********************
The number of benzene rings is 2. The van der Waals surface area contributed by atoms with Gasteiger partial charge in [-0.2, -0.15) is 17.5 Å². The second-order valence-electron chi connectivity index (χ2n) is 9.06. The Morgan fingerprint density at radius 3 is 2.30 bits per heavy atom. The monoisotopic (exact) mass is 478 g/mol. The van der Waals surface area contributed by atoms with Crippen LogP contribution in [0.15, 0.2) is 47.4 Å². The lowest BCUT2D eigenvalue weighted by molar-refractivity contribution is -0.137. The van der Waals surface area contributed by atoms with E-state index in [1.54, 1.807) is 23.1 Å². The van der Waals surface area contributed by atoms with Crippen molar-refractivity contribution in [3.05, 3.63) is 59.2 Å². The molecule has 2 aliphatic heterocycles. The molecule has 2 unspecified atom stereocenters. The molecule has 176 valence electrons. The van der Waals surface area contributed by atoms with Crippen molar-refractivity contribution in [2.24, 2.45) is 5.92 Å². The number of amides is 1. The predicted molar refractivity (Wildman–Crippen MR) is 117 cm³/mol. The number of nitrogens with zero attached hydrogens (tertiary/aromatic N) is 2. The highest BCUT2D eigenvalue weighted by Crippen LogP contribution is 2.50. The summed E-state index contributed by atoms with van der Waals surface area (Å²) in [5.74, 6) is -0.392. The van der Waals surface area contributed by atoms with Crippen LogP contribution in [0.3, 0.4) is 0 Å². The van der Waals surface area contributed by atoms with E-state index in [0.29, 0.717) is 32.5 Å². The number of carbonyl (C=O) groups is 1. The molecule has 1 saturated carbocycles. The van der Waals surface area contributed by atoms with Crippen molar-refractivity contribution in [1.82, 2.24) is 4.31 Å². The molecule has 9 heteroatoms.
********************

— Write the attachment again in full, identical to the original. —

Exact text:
The number of benzene rings is 2. The van der Waals surface area contributed by atoms with Gasteiger partial charge in [-0.2, -0.15) is 17.5 Å². The second-order valence-electron chi connectivity index (χ2n) is 9.06. The Morgan fingerprint density at radius 3 is 2.30 bits per heavy atom. The monoisotopic (exact) mass is 478 g/mol. The van der Waals surface area contributed by atoms with Crippen LogP contribution in [0.15, 0.2) is 47.4 Å². The lowest BCUT2D eigenvalue weighted by molar-refractivity contribution is -0.137. The van der Waals surface area contributed by atoms with E-state index in [1.54, 1.807) is 23.1 Å². The van der Waals surface area contributed by atoms with Crippen molar-refractivity contribution in [3.05, 3.63) is 59.2 Å². The molecule has 2 aliphatic heterocycles. The molecule has 2 unspecified atom stereocenters. The molecule has 176 valence electrons. The van der Waals surface area contributed by atoms with Crippen molar-refractivity contribution in [2.24, 2.45) is 5.92 Å². The number of amides is 1. The predicted molar refractivity (Wildman–Crippen MR) is 117 cm³/mol. The number of nitrogens with zero attached hydrogens (tertiary/aromatic N) is 2. The highest BCUT2D eigenvalue weighted by Crippen LogP contribution is 2.50. The summed E-state index contributed by atoms with van der Waals surface area (Å²) in [5.74, 6) is -0.392. The van der Waals surface area contributed by atoms with Crippen LogP contribution in [0.3, 0.4) is 0 Å². The van der Waals surface area contributed by atoms with E-state index in [0.29, 0.717) is 32.5 Å². The number of carbonyl (C=O) groups is 1. The molecule has 1 saturated carbocycles. The van der Waals surface area contributed by atoms with Crippen molar-refractivity contribution in [1.82, 2.24) is 4.31 Å². The molecule has 9 heteroatoms.